Stephanie Madison Unravels the Braids of Bi-racial Identity and Belonging

Wednesday, January 24, 2024
Phoenix College staff Stephanie Madison (right) stands with Dual Enrollment Coordinator Seana Mitchell at the Native American Women's panel in November 2023
Phoenix College staff Stephanie Madison and her mom, Diana Martinez, wearing blue Phoenix College shirts.
Phoenix college staff, Stephanie Madison (Hopi/Tewa) and advisor LeAndria Gene (Apache) wearing their respective tribe's traditional clothing at an International Education Week Fashion show
Phoenix College staff Stephanie Madison with her husband and son.

Half Mexican and half Native American – with connections to the Ohkay Owingeh (Tewa), Hopi, and Navajo tribes – Phoenix College (PC) Instructional Services Coordinator Stephanie Madison admits to the difficulty of fitting in with both sides of her identity.  “I never truly feel like I belong,” she said. “When I go to the reservation I think, Oh God, I’m the only Mexican here.  At Food City, I’m the only Native American.”  As a child, while her parents were at work, she often stayed with her Mexican nana who reinforced Stephanie’s two identities during the morning’s hair braiding ritual. “She asked if I wanted to be Mexican or Indian that day. If I wanted to be Mexican, she would give me one braid.  If I wanted to be Indian, she would give me two braids,” Stephanie said, which further separated the identities in her mind and made her question why she couldn’t be both. 

That feeling of not belonging is common among the 33.8 million people in the United States who, according to 2020 US census data, identify as Multiracial, up 276% from 2010, when 9 million people identified as Multiracial. The changes in the Multiracial population are attributed to a number of factors, including demographic changes since 2010, but also the improvements to the design of the two separate census questions for race and ethnicity, data processing, and coding, which enabled a more thorough and accurate depiction of how people prefer to self-identify ( At Phoenix College, 326 students or 3.1% of our student population identify as two or more ethnicities.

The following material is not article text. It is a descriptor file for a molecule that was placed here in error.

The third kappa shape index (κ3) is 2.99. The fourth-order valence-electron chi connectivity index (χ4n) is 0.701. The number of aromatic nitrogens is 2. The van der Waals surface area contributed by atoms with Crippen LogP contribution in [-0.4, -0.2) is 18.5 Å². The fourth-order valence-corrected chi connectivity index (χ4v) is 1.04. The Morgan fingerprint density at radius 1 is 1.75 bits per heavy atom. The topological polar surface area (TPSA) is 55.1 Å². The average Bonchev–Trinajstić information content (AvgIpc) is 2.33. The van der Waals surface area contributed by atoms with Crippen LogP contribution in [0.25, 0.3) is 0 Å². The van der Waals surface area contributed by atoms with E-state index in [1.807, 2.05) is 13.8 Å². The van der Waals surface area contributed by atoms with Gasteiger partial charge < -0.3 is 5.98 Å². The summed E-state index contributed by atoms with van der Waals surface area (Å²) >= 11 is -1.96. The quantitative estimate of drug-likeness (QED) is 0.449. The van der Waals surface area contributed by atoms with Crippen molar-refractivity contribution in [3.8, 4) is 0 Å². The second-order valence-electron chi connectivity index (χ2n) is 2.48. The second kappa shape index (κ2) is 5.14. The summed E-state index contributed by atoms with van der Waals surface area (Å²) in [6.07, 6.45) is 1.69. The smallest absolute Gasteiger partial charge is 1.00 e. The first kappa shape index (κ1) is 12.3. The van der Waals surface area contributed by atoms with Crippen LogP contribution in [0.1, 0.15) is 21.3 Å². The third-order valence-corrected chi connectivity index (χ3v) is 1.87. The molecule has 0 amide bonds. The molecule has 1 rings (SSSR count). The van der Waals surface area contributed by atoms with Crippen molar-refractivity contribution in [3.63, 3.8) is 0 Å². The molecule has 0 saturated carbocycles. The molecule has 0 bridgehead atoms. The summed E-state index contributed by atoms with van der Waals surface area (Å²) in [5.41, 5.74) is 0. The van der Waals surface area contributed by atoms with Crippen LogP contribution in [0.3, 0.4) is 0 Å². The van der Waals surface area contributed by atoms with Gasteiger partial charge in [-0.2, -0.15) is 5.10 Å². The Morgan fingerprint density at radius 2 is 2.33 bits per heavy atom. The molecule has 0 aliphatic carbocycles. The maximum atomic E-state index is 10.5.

According to Olivia Bobbitt in “Stages of Racial Identity Among Mulitracial Undergraduates,” biracial people may find it challenging to completely embrace either of their racial heritages.  An undergraduate research project by Zoey Doto and Moin Syed at the University of Minnesota also suggests that multiracial people are frequently caught between two or more worlds with various cultures and traditions to learn from, making it difficult to develop a sense of belonging. 

Stephanie’s own research for a capstone project as a Communications undergraduate focused on Biracial identities and being raised in a multicultural family. That feeling of being a “weird hybrid” often persists, even now, she said. For instance, when Stephanie was asked to be interviewed about her Native background or participate in an Indigenous women's panel for Native American History Month, she said, “I get impostor syndrome, because I'm not fully native.” She questions whether she has the credibility to speak on behalf of indigenous women.

One thing that helps Stephanie find her balance are the similarities between the two cultures. “Thankfully, the morals and values of my Mexican side and my Native side intersect,” she said.  Her Hopi/Tewa side, which is a matriarchal society, feels similar to her Mexican side in the sense that “women are the ones holding everything together,” Stephanie said.  She credits her mother, aunts, and grandmother for teaching her what she needed to know as a Native woman. “The women in my family have been such a huge influence.  I am them and they are me,” she said. “Everything I do is a reflection of them.”  Her Hopi/Tewa grandmother made sure Stephanie, who grew up in Phoenix, returned to the Hopi reservation to observe traditional ceremonies and know her worth as a woman in her household.